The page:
Study develops technique to create solid and “moldable” wood materials

Reshaping a piece of wood can conjure up images of wood carving or carving, but more recent activity has attempted to break down the cellular structures of wood to create more durable and long-lasting materials.

The recent ‘moldable wood’ study featured on the cover of the October 22, 2021 issue of Science.

A new study published in Science details a new innovative process which breaks down the cell walls of wood and allows the material to be reconstituted via a “water-shock” treatment.

The study, led by a research team from the University of Maryland and which included Yuan Yao, assistant professor of industrial ecology and sustainable systems at YSE, began by breaking down the lignin component of wood – the cell walls of wood that give it strength. The broken fibers were then closed by water evaporation, then the wood was “re-inflated” in “a process of rapid hydraulic shock which selectively opens the vessels”.

The resulting material has a wrinkled cell wall structure that allows the material to be molded into desired shapes like 3D molded wood – with a constitution six times stronger than the original wood material and comparable to others. lightweight materials, such as aluminum alloys.

The strong mechanical property, according to the research team, could “expand the potential of wood as a structural material, with lower environmental impact for buildings and transportation applications.”

Yao, a faculty member at the Center for Industrial Ecology, performed a critical life cycle assessment (LCA) to understand the environmental impacts of 3D molded wood versus aluminum alloy. LCA is an essential tool used in industrial ecology to quantify the environmental implications of a product throughout its life cycle.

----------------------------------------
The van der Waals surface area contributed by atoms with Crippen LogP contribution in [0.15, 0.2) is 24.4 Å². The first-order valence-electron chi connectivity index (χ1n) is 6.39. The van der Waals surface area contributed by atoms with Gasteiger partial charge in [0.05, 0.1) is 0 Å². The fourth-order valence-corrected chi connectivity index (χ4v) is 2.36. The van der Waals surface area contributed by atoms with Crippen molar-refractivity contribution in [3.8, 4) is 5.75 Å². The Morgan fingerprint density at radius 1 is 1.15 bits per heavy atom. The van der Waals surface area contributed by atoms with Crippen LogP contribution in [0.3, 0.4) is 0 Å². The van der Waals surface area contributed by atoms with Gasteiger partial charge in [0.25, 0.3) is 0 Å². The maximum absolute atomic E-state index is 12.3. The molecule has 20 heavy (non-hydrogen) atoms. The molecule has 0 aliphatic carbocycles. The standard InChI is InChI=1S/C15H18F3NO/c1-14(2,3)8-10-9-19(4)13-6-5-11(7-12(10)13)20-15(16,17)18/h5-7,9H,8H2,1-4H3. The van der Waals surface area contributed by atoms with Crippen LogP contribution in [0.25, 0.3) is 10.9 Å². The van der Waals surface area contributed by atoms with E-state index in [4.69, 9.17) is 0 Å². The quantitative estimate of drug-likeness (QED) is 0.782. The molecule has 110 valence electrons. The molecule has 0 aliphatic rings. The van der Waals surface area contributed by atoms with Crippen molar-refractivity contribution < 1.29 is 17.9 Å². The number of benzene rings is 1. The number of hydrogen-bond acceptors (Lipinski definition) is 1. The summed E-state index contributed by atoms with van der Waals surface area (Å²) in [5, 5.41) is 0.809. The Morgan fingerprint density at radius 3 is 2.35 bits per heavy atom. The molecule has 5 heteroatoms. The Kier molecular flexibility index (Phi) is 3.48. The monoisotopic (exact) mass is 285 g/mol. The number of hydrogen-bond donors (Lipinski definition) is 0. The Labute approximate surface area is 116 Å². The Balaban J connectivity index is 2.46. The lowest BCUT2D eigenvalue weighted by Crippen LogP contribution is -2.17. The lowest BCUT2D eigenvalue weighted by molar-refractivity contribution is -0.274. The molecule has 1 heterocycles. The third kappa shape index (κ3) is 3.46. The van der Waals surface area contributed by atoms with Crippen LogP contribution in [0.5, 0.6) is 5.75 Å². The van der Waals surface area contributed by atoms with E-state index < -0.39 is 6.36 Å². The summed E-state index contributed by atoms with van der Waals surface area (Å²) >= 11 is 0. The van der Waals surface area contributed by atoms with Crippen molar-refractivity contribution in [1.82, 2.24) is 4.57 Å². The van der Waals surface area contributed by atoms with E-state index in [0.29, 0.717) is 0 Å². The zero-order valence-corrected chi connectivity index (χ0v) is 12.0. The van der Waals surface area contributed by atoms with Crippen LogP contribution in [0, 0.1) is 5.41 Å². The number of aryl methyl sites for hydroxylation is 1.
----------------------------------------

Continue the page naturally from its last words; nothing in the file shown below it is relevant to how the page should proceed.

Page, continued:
Yao also used LCA to determine if the process could be optimized from a sustainability perspective. She identified that the biggest contributor to the overall environmental impact would be the energy consumption of wood processing, which could be significantly reduced by shortening processing time.

Since more studies need to be done to determine the impact of large-scale applications, Yao says, future research will examine the potential impact of this technology and its large-scale applications on forests.

“We are thinking about where the wood comes from, how we can use this process to support sustainable forest management practices, and how this process would affect the current supply and demand for wood,” Yao said.

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Yuan Yao (Photo: Cloé Poisson)

Yao’s research examines the environmental and economic impacts of emerging technologies and industrial processes, integrating interdisciplinary approaches from the fields of industrial ecology, sustainable engineering, and systems modeling to develop techniques that foster approaches and more sustainable engineering policies. She led a groundbreaking study earlier this year that created a high-quality bioplastic from wood by-products that is recyclable, biodegradable, and has a lower environmental lifecycle impact.

Earlier this month, Yao was named the recipient of the International Society for Industrial Ecology Laudise Medal, awarded for outstanding achievement in industrial ecology by a researcher under the age of 36.


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